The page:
Many people delight in reading a good book over the summer and families often take trips to the library or virtual trips to Amazon. But for some, reading is a chore or nearly impossible.
Dyslexia, also known as Developmental Reading Disorder (DRD), is a learning disability that starts with the brain, though it doesn’t at all mean that the affected person has lower intelligence. It’s simply the inability to process words properly and can involve auditory and oral issues as well as reading. A person with DRD might have trouble distinguishing letter and word sounds when someone is speaking, as well difficulty recognizing written words. DRD may sometimes be clustered with learning disabilities that inhibit writing and/or arithmetic skills.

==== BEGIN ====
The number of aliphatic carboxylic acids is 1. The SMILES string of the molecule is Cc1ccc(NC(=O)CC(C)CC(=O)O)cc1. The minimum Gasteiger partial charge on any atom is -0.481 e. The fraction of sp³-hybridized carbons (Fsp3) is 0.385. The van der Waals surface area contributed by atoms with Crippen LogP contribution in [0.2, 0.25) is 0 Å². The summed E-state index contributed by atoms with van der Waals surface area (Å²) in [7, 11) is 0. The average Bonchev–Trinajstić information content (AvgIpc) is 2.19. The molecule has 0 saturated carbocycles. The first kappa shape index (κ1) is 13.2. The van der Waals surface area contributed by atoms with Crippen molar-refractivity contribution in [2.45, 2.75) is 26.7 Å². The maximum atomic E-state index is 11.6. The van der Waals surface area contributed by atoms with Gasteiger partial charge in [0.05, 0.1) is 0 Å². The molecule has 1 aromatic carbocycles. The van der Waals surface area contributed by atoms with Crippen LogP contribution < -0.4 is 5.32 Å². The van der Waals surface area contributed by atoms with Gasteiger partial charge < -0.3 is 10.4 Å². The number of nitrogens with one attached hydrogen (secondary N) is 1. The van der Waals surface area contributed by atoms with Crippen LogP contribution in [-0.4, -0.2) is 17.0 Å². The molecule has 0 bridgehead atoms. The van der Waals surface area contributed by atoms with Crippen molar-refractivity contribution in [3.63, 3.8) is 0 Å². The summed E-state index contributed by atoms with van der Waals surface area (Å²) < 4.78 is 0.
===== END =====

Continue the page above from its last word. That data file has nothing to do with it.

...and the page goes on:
If you’re concerned that your child may have dyslexia or another learning disability, speak with your pediatrician. She’ll ask questions about family history and the particular difficulties your child is having, and may schedule (or refer for) a neurological exam or other testing.
Treatment involves specific types of tutoring and coping skills, depending on the type and severity of the learning disability. The pediatrician or an educational psychologist can help you find the right program for your specific situation.
Learning disabilities often lead to boredom, behavior problems, and low self-esteem. The frustrations of not being able to read at grade level or perform schoolwork correctly and in a timely manner can be very stressful. For that reason you may want to arrange some counseling for your child as well. Psychological coping skills are just as important as educational coping skills.
For more information, this National Institutes of Health article is very helpful, and the source of much of the information in today’s blog.
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